Frequently asked questions (FAQs)
What is misophonia?
Misophonia literally means "extreme dislike" or "hatred" (miso-) of "sound" (-phonia). The term was coined by the US scientists Pawel and Margaret Jastreboff in 2001. The vast majority of people joining self-help groups who have an extreme reaction to everyday sounds report an intriguingly similar set of symptoms. These may vary from one person to another but generally speaking:
* the age of onset will often be around 10-12
* the "trigger" sounds which tend to be most difficult are connected with eating and breathing
* the reaction starts with the sound (or some aspect of the sound) and often develops to include actions associated with the sound and even anticipation of those actions
* the closer the sufferer is emotionally to the "trigger" person, the more offensive the sound tends to be
* the reaction is experienced most commonly as extreme rage
* the trigger sound can create an overwhelming fight or flight response in the sufferer, so they experience a desire to do extreme violence to the maker of the sound, or to escape the vicinity of the sound at all costs.
I've heard of Selective (or Soft) Sound Sensitivity Syndrome (also known as SSSS or 4S). What's the difference between that and misophonia?
The term Selective Sound Sensitivity Syndrome has been championed by audiologist Marsha Johnson as a more accurate description of the symptoms experienced by many misophonia sufferers, but Misophonia UK understands that Dr Johnson now prefers to use the term misophonia as an official diagnosis.
Isn't misophonia a kind of phobia?
Patients who have a particularly extreme reaction to their trigger sounds will probably be diagnosed as having phonophobia. Whether misophonia/phonophobia have the same physiological origin as other phobias is yet to be investigated. There is a symptom of migraine headache which has long been described as phonophobia. Again, the similarity between this and misophonia has, to our knowledge, never been investigated.
What are the symptoms?
See "what is misophonia?" above.
Is there a cure for misophonia?
No. Misophonia UK will be campaigning for more research into the condition, but at present, a cure, or even generally effective therapy, is at best many years away.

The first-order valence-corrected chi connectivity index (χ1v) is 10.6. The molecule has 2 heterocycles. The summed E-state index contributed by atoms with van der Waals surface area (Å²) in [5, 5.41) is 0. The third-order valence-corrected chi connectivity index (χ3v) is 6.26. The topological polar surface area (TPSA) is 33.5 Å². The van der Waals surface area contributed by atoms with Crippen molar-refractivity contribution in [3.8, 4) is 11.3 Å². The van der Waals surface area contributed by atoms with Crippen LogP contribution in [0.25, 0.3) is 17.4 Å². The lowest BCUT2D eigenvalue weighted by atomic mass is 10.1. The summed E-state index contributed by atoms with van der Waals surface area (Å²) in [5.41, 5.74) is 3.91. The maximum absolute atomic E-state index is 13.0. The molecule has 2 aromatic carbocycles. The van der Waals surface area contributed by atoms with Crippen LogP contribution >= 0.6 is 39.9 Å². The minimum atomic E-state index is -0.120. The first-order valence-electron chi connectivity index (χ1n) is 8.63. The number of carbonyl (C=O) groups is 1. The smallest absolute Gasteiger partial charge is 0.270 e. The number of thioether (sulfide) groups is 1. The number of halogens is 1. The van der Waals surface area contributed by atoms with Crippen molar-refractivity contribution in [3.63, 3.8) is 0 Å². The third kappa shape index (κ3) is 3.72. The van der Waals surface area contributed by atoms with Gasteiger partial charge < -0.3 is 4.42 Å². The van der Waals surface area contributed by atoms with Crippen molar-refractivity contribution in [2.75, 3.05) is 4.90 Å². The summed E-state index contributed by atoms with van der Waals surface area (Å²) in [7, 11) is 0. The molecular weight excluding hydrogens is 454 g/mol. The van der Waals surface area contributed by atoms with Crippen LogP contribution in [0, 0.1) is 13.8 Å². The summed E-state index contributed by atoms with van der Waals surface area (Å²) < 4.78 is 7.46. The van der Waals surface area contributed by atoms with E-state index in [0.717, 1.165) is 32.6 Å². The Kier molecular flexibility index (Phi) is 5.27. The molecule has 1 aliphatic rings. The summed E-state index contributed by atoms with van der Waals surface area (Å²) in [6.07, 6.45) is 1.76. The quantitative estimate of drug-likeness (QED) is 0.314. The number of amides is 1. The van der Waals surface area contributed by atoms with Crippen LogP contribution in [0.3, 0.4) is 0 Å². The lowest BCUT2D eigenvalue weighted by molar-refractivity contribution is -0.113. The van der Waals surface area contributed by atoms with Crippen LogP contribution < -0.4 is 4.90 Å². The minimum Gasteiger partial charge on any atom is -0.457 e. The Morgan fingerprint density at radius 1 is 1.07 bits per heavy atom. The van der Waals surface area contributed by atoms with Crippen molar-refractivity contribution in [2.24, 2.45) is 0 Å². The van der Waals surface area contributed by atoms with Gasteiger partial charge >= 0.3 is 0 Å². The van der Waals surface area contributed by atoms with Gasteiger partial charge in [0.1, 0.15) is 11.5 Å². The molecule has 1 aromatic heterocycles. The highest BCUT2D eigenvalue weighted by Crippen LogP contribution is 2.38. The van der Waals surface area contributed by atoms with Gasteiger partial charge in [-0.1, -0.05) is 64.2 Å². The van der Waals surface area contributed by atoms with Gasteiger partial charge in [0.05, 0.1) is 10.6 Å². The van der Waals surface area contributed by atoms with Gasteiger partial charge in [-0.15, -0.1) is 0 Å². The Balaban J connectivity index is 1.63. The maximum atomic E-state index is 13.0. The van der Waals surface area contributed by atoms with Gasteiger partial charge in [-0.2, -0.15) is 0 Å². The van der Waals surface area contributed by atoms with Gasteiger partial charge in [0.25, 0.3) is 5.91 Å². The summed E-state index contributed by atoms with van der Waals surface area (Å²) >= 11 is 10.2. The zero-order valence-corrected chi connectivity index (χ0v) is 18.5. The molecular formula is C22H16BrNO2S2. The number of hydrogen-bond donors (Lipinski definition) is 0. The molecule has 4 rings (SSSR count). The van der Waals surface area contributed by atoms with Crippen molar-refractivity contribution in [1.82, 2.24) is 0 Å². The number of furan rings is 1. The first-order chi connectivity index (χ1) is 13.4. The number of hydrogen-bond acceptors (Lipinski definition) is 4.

What treatments do exist?
Tinnitus Retraining Therapy (TRT), Cognitive Behavioural Therapy (CBT) and psychotherapeutic hypnotherapy, for instance, have all been reported to have been beneficial to some patients, but whether they were effective in the long term needs to be confirmed by properly-funded research. Also, it's important to distinguish between treatments that simply treat the symptoms and those which will hopefully prevent the symptoms occurring in the first place. See here for further information.
So what help is there?
Although many treatments don't help to cure misophonia, they can help to mask the offending sounds, making daily life more bearable. Moreover, there are a range of coping skills which everybody with misophonia, and those in contact with them, should be aware of. For many people, simply getting a diagnosis is an enormous relief, official confirmation that they are not simply "making it up" or "somebody who needs to learn some manners", the kind of epithets that others (understandably given the lack of knowledge of the condition) level at people with misophonia. See here for further information.
How can I get a diagnosis?
In the first instance, you should always go to your family doctor. If necessary, he or she will refer you to an appropriate specialist.
My doctor's never heard of misophonia. What should I do?
Because the diagnosis of misophonia was only established in 2001, it is true that the vast majority of family doctors have never heard of the condition. However, you can still ask to be referred to a consultant who is familiar with it - on the NHS or privately if you prefer. Ideally, you will want to be seen by an audiological physician, but, if there is not one in your area (as they are a rare beast in the NHS!), you should ask for an ENT (ear, nose and throat) consultant. Be warned that not necessarily all consultants will be sympathetic to the idea of misophonia. Misophonia UK maintains a register of UK doctors who are willing to make such a diagnosis.
How many people have it?
We simply don't know at present, which is why Misophonia UK intends to conduct research in this area. What we can say is that the disease is almost certainly under-reported by patients to doctors, and under-diagnosed by doctors. One self-help group in the US has over 1,200 members and we think that is probably "the tip of the iceberg".
When I say I have misophonia and explain to people what it is, they just say that everybody has sounds they don't like and I should "get over it". What should I tell them?
We've heard this many times. Nails screeching against a blackboard is an oft-cited example. The plain fact is that clinical misophonia can and does lead, in extreme cases, to the break-up of families and divorce, unemployment and social exclusion. In other words, somebody with misophonia has an extreme reaction to certain sounds which is way out of the ordinary. It's a bit like comparing someone who is "a little down" one day with someone else who has chronic clinical depression. Don't let people's ignorance of the condition stop you getting necessary help. If in doubt, always see a doctor.
Last content review: 1 June 2012.
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